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Balance transfer card or personal loan: which is best for you?

Should you pay off your debts with a personal loan, or put everything on a balance transfer card? This handy guide will help you decide.

26 May 2023Andre Spiteri 3 min read
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Image by Kyle Glenn on Unsplash

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Should you pay off your debts with a personal loan, or put everything on a balance transfer card? This handy guide will help you decide.

If you’re juggling several debts, combining them might help you feel more in control. One monthly payment should be easier to manage than three or four different payments. And if you’ve signed up to ClearScore, you can browse the best balance transfer card and personal loan deals available to you on your Offers page. Some of these offers could make your payment more affordable.

But what’s the best way to consolidate your debts? Should you go for a balance transfer card? Or is a personal loan a better option?

First things first, it’s worth writing down all the debts you want to consolidate. Are they credit card debts? Or does your list also include other types of debt? It depends on the lender, but most balance transfer cards only let you pay off credit card debt.

By contrast, when you take out a personal loan, your lender deposits a lump sum into your account which you can use as you like. This means a personal loan is the way to go if you want to consolidate in-store credit, personal loans, loans from family and friends, and other kinds of debt.

Depending on your financial situation, lenders may offer you 0% interest on balance transfer cards for an introductory period, usually between 12 and 24 months. This makes balance transfers a great option for smaller debts: if you can clear your balance during the introductory period, you won’t pay any interest.

The catch is that interest rates usually shoot up once the introductory period ends.

Your interest rate (and whether you qualify for a 0% offer) will depend on your credit history, current financial situation, and any past dealings you’ve had with the lender. That said, typical APRs (annual percentage rates) on balance transfer cards start at 21.9% and go up to 29.9% or higher.

In comparison, while personal loans don’t usually have 0% introductory offers, they tend to have lower interest rates. So if your debt is bigger and you need a few years to pay it off, a personal loan might be cheaper.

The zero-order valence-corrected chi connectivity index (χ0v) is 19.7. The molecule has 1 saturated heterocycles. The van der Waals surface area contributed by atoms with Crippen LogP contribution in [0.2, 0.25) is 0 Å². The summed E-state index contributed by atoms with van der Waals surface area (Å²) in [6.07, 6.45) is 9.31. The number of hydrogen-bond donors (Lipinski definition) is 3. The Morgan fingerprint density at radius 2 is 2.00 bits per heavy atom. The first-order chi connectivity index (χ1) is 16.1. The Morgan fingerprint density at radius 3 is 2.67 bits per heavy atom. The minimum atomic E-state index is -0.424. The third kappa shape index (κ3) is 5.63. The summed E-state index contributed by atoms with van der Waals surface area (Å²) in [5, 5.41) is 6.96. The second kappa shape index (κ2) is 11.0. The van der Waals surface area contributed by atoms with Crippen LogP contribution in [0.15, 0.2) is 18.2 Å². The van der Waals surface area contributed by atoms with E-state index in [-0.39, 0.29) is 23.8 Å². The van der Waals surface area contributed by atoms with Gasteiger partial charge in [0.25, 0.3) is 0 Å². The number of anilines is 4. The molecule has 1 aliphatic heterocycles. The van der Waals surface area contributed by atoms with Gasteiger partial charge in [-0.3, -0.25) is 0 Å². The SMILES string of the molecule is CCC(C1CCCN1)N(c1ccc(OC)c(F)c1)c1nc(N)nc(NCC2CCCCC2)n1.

You can find out how much a balance transfer could save you using our balance transfer calculator.

Balance transfer cards generally have more flexible payment terms than personal loans. While you have to make a small minimum payment each month — if you don’t, your lender may start charging fees and interest — you can pay more when you can afford to and switch back to the minimum payment if you’re having a tough month.

You can also clear your balance at any time without paying an early repayment fee.

In comparison, personal loans are much more structured. When you apply for a loan, you must decide how much you’ll pay each month and for how long (typically between one and five years). Monthly payments are also higher than the minimum repayment on a balance transfer card.

More importantly, monthly repayments stay the same over the life of your loan. So if you think your situation might change, for example because you’re considering leaving your job to start your own business, a personal loan might not be right for you.

As a rule, you can expect to pay a ‘balance transfer fee’ or ‘handling fee’ of between 1% and 3% when you transfer a balance. So if you were transferring £2,000, that’d be a £60 fee. This fee applies even during a 0% interest offer.

Personal loans also carry fees. Some lenders may charge an arrangement fee to cover the cost of setting up the loan. This can be a separate fee, or it could be built into your monthly repayment, in which case you’ll pay interest on it.

You might also have to pay an early repayment fee if you decide to clear the loan sooner than you’ve agreed with your lender.

Fees can make your loan a lot more expensive, so it’s worth doing the maths before you decide.

Balance transfer cards and personal loans both help put your debts in one place, so you only have one monthly payment to worry about. But that’s where the similarities end. Both options have their pros and cons. So, ultimately, your choice will depend on your situation and personal preferences.

Ask yourself:

  • Do you want to consolidate your credit card debt, or several different types of debt?
  • How much debt do you have? A balance transfer may be better for smaller debts, especially if you qualify for a 0% interest offer. But if you have larger debts, a personal loan could work out cheaper over time.
  • How much can you afford to repay? And can you commit to a long-term payment plan? Personal loans are more structured, while balance transfers offer more flexibility.
  • How much would you have to pay in fees?

To find out how much a balance transfer or personal loan would cost you, check your offers inside your ClearScore account.

Next step: Find balance transfer credit cards or compare personal loans with ClearScore.

Andre Spiteri Image

Written by Andre Spiteri

Financial Writer

Andre is a former lawyer turned award-winning finance writer.